A British YouTuber has died following a fatal electric scooter crash, opening up a conversation about the relatively unregulated vehicles.
YouTube personality Emily Hartridge, who became Internet-famous after her satirical video series “10 Reasons Why” blew up, was killed while riding an electric scooter in London. Prior to an anticipated Instagram stream, fans instead saw this message, posted by family:
Hartridge’s tragic passing comes just weeks after the suicide of another YouTuber, Desmond Amofah, known better as Etika.
In response to the tragedy, YouTube Creators as well as fans and fellow personalities all offered their condolences.
We're deeply saddened to learn about the tragic loss of a truly talented British creator, Emily Hartridge. Our thoughts and condolences go out to all of her loved ones and fans.
— YouTube Creators (@ytcreators) July 13, 2019
Emily’s death has prompted a national conversation about safety and regulation regarding e-scooters. In many parts of Europe and the United States, the scooters are used as cheap and easy transportation for those without a conventional driver’s license. Many major cities like Los Angeles and Paris allow residents to rent electric scooters off the street.
But Britain hasn’t yet adopted the same commercial scooters, nor is it even technically legal to ride one on a public street. Lawmakers in the UK are partly concerned that e-scooters will be used on busy roads by children or drunk drivers trying to avoid a DUI charge.
Despite this, though, private e-scooters are used frequently. Hartridge isn’t the only victim; just a few days later, a 14-year-old boy on an electric scooter collided with a bus stop, and is currently fighting for his life.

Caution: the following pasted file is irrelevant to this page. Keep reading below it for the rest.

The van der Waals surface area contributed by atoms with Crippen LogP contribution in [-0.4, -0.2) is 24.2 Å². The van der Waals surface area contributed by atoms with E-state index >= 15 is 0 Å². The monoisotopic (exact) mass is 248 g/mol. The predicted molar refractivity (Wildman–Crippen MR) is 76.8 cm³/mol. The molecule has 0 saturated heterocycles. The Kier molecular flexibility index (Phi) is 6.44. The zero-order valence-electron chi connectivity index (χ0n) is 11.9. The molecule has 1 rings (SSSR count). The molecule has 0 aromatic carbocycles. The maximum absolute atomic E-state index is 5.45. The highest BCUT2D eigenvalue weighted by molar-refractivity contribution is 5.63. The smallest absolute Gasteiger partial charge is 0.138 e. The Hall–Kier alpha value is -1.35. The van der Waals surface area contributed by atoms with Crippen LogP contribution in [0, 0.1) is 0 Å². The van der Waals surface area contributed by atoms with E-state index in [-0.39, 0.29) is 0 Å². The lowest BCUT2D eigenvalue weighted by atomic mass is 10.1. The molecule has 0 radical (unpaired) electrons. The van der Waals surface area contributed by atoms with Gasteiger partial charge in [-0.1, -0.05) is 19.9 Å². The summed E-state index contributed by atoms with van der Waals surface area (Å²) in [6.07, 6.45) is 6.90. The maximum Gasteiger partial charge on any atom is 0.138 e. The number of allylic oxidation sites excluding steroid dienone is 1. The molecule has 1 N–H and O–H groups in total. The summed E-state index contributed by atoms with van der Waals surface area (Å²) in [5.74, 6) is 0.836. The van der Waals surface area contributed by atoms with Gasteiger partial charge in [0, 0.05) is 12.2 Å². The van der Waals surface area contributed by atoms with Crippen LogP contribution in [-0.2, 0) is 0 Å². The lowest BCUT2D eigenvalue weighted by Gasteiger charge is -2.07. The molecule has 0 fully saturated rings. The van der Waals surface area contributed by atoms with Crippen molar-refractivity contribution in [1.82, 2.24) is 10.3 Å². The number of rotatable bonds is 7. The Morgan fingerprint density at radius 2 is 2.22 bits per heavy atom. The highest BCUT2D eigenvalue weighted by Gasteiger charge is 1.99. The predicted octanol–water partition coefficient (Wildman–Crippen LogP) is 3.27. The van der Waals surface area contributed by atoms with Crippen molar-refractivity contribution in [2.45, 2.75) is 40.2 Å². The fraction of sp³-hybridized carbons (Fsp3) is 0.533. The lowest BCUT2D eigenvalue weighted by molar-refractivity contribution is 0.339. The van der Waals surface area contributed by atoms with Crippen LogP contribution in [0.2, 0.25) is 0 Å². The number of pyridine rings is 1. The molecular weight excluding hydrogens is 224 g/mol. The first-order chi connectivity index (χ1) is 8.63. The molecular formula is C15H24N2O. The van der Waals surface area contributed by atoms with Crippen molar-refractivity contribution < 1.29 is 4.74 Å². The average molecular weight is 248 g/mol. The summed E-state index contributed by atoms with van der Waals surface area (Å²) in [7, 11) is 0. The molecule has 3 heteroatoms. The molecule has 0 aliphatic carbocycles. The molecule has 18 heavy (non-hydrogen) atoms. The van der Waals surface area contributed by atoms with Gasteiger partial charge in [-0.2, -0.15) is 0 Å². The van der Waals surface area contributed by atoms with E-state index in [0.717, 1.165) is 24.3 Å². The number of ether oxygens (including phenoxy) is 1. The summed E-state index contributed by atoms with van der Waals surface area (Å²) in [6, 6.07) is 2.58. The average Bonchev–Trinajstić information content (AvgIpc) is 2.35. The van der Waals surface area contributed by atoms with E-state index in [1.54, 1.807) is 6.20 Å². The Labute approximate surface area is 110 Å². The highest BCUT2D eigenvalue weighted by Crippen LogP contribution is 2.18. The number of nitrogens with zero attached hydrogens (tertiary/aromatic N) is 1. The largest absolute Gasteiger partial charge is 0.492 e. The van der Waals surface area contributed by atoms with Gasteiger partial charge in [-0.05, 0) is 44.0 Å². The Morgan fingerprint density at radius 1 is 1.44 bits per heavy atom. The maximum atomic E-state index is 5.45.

Many are criticizing the unsafe reliance on e-scooters as a means of cheap transportation.
Electric scooters in Tallahassee are a bad idea, but I am so here for the chaos
— sangría papi (@dontkauf) July 15, 2019
Some believe the scooters themselves aren’t to blame, though.
Two people killed by HGVs while riding electric scooters, but yet somehow they're the "risky fad"?
These people are victims of how we design roads; permit lorries to drive during the busiest hours; and a lack of consistent cycling infrastructure. pic.twitter.com/IG9SzQZ0gP
— 🍭 Olly Newport 🍬 (@OllyNewport) July 15, 2019
(For the record: a lorry refers to a commercial truck in the UK).
The aim of the scooters is to solve the issue of the “last mile” – the final part of a journey which isn’t covered by public transport. They’re also an opportunity to get people out of cars and onto the roads using a more sustainable form of transport.
Satirical news website The Onion commented recently on the dangers of e-scooters, putting out a Pros and Cons list with sarcastic “pros” like “Sturdy, but still light enough for child to tip into lake” and “Huge spike in organ donations.”
Several e-scooter companies have begun talking about increased safety measures, as have city planners.
OUR FRONT PAGE: Electric scooter startups have met UK lawmakers to lobby for legalisation just 3 days after a YouTuber was killed on her scooter.
— Business Insider UK (@BIUK) July 15, 2019
What do you think of e-scooters? Are they inherently unsafe on modern roads, or should traffic laws seek to accommodate them and their riders? Let us know in the comments!
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